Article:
Today, the Cassini Imaging Team is proud to present to you a set of special views of this phenomenal structure, including a carefully prepared movie showing its circumpolar winds that clock at 330 miles per hour, and false color images that are at once spectacular and informative.

Here are the images, in glorious hi-rez [ciclops.org].

How far away from Earth is Mars?

D.S. Deboer says "Check this out! It's neat and really helped me grasp how far away Mars is. (Hint: It's really, really, really far away.)"

How Far is it to Mars?

(Ben shared this in the Google + Boing Boing Community. Join us there for fun link sharing and conversation!)

Space probe Voyager 1 reaches outer edges of solar system

Artist concept of NASA's Voyager spacecraft. Image: NASA/JPL-Caltech

The Voyager 1 space craft, which was launched in 1977 to explore outer planets, has entered a new region on its way out of our solar system. It's now more than 11 billion miles (18 billion km) away from Earth and it detected "two distinct and related changes in its environment on August 25, 2012," according to a paper published in Geophysical Research Letters today and reported by Reuters earlier this week. "The probe detected dramatic changes in the levels of two types of radiation, one that stays inside the solar system, the other which comes from interstellar space."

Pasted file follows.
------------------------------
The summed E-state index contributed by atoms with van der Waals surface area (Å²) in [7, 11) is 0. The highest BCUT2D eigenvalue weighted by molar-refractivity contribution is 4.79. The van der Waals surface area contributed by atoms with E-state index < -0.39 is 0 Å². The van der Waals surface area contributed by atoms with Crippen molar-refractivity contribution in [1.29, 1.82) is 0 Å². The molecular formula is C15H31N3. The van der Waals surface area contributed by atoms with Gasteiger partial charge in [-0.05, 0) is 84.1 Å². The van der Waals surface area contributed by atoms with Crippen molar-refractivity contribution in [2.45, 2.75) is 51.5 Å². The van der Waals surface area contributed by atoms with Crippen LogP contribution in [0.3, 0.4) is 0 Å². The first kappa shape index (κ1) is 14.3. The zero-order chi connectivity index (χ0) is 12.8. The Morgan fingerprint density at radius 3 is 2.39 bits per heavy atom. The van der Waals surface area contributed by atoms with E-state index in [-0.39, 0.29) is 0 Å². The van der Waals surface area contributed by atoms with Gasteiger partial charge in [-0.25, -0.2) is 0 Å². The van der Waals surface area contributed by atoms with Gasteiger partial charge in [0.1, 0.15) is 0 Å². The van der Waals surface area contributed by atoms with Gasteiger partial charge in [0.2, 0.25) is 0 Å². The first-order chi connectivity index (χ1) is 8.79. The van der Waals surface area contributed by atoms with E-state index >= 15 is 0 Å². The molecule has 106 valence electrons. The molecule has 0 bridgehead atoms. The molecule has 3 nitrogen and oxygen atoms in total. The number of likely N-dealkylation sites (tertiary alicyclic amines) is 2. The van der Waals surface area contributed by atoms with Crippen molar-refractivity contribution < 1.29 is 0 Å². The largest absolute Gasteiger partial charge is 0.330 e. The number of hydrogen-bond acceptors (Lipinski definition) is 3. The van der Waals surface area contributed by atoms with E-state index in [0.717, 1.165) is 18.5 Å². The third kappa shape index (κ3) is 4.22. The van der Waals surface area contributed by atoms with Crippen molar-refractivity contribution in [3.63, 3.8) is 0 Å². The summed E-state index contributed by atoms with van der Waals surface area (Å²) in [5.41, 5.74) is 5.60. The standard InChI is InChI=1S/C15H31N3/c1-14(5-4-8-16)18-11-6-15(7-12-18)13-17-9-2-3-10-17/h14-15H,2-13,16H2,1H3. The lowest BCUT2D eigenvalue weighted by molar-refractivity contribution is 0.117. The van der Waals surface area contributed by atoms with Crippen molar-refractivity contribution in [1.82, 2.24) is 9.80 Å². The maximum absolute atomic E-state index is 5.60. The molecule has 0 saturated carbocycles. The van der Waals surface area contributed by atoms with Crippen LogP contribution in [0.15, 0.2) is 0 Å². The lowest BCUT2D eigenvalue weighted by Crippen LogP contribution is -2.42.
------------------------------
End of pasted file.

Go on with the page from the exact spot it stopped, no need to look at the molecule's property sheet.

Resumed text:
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World's largest space telescope now under construction in Utah

Technicians complete the primary mirror backplane support structure wing assemblies for NASA's James Webb Space Telescope at ATK's Space Components facility in Magna, Utah. ATK recently completed the fabrication of the primary mirror backplane support structure wing assemblies for prime contractor Northrop Grumman on the Webb telescope. Photo: Northrop Grumman/ATK, via NASA.

Aerospace contractor Alliant Techsystems is building what will be the world's largest space telescope in Magna, Utah. When completed, the James Webb Space Telescope is designed to be at least 100 times more powerful than the Hubble Space Telescope, and will open our eyes to never-before-seen planets and galaxies. There's a Webb cam (hurr hurr, get it?) on NASA's James Webb Space Telescope website, where you can observe the construction process. They reached one big milestone on Friday, with the completion of a support structure wing, shown in the photograph above. (Thanks, @bwjones!)